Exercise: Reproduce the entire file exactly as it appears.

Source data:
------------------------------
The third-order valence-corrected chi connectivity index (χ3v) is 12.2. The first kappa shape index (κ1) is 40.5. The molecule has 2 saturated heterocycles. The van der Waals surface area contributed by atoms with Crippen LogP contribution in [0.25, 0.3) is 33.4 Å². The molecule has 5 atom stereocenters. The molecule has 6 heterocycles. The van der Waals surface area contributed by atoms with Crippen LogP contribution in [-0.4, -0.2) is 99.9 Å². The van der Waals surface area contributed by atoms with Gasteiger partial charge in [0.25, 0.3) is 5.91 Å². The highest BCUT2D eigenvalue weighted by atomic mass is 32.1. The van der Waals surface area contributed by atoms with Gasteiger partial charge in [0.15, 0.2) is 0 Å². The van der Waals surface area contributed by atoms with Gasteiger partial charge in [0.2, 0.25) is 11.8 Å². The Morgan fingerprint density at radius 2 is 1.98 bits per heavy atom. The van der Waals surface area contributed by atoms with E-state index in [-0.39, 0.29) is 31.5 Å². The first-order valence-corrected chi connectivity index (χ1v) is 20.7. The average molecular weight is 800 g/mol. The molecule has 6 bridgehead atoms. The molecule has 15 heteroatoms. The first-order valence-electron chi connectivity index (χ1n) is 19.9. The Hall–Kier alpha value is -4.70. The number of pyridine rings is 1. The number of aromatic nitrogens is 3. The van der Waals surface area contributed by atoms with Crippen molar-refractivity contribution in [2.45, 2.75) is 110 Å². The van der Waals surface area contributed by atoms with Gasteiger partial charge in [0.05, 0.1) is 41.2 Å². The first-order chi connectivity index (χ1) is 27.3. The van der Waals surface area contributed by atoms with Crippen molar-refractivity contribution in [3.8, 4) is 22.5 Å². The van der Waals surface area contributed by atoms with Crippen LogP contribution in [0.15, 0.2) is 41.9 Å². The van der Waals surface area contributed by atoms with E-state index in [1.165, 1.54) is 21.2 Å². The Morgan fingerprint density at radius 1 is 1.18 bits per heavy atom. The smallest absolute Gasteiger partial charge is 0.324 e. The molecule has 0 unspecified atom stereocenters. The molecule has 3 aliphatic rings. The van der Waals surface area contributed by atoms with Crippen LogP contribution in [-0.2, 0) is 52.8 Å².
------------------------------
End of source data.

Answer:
The third-order valence-corrected chi connectivity index (χ3v) is 12.2. The first kappa shape index (κ1) is 40.5. The molecule has 2 saturated heterocycles. The van der Waals surface area contributed by atoms with Crippen LogP contribution in [0.25, 0.3) is 33.4 Å². The molecule has 5 atom stereocenters. The molecule has 6 heterocycles. The van der Waals surface area contributed by atoms with Crippen LogP contribution in [-0.4, -0.2) is 99.9 Å². The van der Waals surface area contributed by atoms with Gasteiger partial charge in [0.25, 0.3) is 5.91 Å². The highest BCUT2D eigenvalue weighted by atomic mass is 32.1. The van der Waals surface area contributed by atoms with Gasteiger partial charge in [0.15, 0.2) is 0 Å². The van der Waals surface area contributed by atoms with Gasteiger partial charge in [0.2, 0.25) is 11.8 Å². The Morgan fingerprint density at radius 2 is 1.98 bits per heavy atom. The van der Waals surface area contributed by atoms with E-state index in [-0.39, 0.29) is 31.5 Å². The first-order valence-corrected chi connectivity index (χ1v) is 20.7. The average molecular weight is 800 g/mol. The molecule has 6 bridgehead atoms. The molecule has 15 heteroatoms. The first-order valence-electron chi connectivity index (χ1n) is 19.9. The Hall–Kier alpha value is -4.70. The number of pyridine rings is 1. The number of aromatic nitrogens is 3. The van der Waals surface area contributed by atoms with Crippen molar-refractivity contribution in [2.45, 2.75) is 110 Å². The van der Waals surface area contributed by atoms with Gasteiger partial charge in [0.05, 0.1) is 41.2 Å². The first-order chi connectivity index (χ1) is 27.3. The van der Waals surface area contributed by atoms with Crippen molar-refractivity contribution in [3.8, 4) is 22.5 Å². The van der Waals surface area contributed by atoms with Crippen LogP contribution in [0.15, 0.2) is 41.9 Å². The van der Waals surface area contributed by atoms with E-state index in [1.165, 1.54) is 21.2 Å². The Morgan fingerprint density at radius 1 is 1.18 bits per heavy atom. The smallest absolute Gasteiger partial charge is 0.324 e. The molecule has 0 unspecified atom stereocenters. The molecule has 3 aliphatic rings. The van der Waals surface area contributed by atoms with Crippen LogP contribution in [-0.2, 0) is 52.8 Å².